Bills authored by Sens. Chang and Shink would close dangerous gaps in state law by keeping deadly weapons out of the hands of convicted abusers
LANSING, Mich. (October 11, 2023) — Today, during Domestic Violence Awareness Month, the Michigan Senate passed Senate Bills 471, 472 and 528 to strengthen domestic violence protections in Michigan and help prevent firearm injury and death. The legislative package — sponsored by Sens. Stephanie Chang (D-Detroit) and Sue Shink (D-Northfield Twp.) — mirrors federal law and modifies the state’s penal code to protect domestic violence survivors by prohibiting those convicted of misdemeanor domestic violence crimes from possessing, using, purchasing or carrying a firearm in Michigan for eight years.
“Michigan is finally taking these important steps forward to save lives and protect domestic violence survivors. The intersection of firearms and domestic violence has been a crisis facing too many in our state,” said Sen. Chang. “This legislation continues to have bipartisan support and serves as a common-sense solution to protecting survivors and keeping Michigan families safe. I’m grateful for all of the domestic violence survivors, domestic violence groups, law enforcement stakeholders and gun violence groups who have worked on these bills over the past five years. And I’m proud of my colleagues in the Senate for combatting this lethal cycle of abuse and gun violence.”
When domestic abusers have access to guns, the effects can be deadly:
Access to a firearm makes it five times more likely an abusive partner will kill their female victim.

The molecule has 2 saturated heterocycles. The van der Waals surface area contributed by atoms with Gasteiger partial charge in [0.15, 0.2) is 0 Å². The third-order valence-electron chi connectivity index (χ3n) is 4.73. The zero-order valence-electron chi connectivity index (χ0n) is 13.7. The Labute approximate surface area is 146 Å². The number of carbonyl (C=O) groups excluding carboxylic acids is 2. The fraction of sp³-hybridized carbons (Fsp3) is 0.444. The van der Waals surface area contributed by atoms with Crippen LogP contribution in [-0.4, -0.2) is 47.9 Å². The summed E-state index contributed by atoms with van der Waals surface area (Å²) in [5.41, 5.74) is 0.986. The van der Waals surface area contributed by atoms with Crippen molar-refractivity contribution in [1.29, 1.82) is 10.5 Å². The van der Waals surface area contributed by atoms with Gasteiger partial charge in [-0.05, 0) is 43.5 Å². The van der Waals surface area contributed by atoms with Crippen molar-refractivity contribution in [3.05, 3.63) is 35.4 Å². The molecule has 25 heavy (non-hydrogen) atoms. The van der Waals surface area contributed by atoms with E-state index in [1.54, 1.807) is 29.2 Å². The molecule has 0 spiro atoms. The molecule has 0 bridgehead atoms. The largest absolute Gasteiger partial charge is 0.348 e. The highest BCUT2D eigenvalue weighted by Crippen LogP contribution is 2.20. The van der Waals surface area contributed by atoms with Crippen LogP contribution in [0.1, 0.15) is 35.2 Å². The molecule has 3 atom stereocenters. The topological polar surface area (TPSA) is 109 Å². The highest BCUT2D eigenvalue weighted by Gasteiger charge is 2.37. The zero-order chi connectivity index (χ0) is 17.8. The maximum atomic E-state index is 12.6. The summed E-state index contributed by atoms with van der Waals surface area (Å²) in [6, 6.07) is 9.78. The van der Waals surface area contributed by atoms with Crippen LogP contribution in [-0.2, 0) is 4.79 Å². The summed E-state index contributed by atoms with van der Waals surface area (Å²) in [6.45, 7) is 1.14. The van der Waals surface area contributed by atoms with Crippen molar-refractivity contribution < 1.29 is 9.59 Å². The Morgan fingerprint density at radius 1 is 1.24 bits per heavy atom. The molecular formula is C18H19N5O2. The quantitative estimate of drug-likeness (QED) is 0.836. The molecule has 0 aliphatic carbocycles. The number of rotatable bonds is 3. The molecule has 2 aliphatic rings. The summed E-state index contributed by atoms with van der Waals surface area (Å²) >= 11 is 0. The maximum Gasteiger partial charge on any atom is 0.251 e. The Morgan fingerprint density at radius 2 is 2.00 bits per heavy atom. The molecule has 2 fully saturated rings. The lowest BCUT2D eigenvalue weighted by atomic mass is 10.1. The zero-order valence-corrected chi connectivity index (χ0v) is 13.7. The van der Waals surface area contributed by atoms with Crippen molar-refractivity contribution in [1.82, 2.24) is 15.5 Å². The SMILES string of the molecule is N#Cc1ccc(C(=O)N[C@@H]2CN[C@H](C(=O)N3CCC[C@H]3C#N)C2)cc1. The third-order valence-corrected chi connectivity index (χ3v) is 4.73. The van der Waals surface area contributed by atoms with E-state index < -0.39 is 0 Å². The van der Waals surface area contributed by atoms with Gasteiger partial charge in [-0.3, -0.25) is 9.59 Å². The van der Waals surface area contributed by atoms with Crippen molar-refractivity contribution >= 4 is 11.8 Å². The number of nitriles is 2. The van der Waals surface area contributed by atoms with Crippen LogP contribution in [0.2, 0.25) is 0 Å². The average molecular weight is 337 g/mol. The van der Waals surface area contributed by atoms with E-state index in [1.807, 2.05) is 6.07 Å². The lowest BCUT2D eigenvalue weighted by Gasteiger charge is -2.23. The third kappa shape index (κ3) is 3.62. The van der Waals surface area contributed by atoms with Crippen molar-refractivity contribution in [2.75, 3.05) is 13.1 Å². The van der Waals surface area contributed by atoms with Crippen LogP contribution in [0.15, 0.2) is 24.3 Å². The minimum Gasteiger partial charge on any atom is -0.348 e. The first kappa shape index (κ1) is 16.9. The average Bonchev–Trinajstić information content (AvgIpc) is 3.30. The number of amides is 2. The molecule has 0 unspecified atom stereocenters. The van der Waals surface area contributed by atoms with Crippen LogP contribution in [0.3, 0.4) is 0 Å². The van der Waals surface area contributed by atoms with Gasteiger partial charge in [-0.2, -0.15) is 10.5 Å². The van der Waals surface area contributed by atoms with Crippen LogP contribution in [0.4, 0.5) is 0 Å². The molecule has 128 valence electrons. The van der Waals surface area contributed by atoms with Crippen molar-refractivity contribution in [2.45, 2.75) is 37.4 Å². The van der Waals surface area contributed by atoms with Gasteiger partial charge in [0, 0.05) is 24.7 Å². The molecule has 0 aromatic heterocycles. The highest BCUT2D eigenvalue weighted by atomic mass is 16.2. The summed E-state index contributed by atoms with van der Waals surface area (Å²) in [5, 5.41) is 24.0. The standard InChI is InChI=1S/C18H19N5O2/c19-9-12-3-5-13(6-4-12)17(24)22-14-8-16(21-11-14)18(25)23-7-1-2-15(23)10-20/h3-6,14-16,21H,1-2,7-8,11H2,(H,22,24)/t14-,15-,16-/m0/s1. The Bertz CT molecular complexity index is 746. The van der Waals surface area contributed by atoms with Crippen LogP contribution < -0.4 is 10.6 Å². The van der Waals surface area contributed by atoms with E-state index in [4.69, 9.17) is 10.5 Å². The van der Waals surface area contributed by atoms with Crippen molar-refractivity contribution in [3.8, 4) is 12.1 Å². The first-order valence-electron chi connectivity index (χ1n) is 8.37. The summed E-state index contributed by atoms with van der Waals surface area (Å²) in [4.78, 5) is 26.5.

Up to one in three Michigan families are impacted by domestic violence.
According to the FBI, there were 341 domestic violence homicides in Michigan from 2003 to 2012, which include both male and female victims. Of those homicides, more than half of the victims — 51.3 percent — were killed with guns.
Nearly half of all women murdered in the United States are killed by a current or former intimate partner, and more than half of these intimate partner homicides are by firearm.
“The issue of domestic violence touches Michiganders in all corners of our state,” said Sen. Shink. “Throughout the committee process, we’ve heard heartbreaking testimonies from residents who have survived abuse, as well as from parents and friends whose loved one was shot and killed by an intimate partner. The research is clear: firearms and domestic violence are a volatile combination that ends all too often in the senseless loss of life. This legislation serves as an important step to disarm abusers and protect survivors from further pain.”
The bills would bring Michigan law into partial alignment with current federal protections, allowing state and local prosecutors to enforce misdemeanor domestic crime prohibitions. Currently, under state law, only individuals convicted of felonies are prohibited from possessing, using, purchasing or carrying a firearm after serving their sentence and satisfying the terms of their imprisonment, parole or probation. After the eight-year period, those convicted of a domestic violence misdemeanor would regain the opportunity to possess, use, purchase or carry a firearm under state law.
“Everyone deserves to feel safe in their home. Yet, too many women, children and families in our state are reeling from the impacts of domestic violence,” said Senator Majority Leader Winnie Brinks (D-Grand Rapids). “And when domestic violence is accompanied by a firearm, the negative outcomes are devastating for communities. As we work to eradicate domestic violence, this is an important step to reduce the tragic loss of life.”
Thirty-one other states — including numerous Republican-led Legislatures and Washington, D.C., — have passed laws designed to protect women, children and other survivors of domestic violence by ensuring convicted misdemeanor domestic abusers cannot access, own or possess firearms. In previous sessions, Michigan legislators from both sides of the aisle came together to introduce this as a bipartisan package.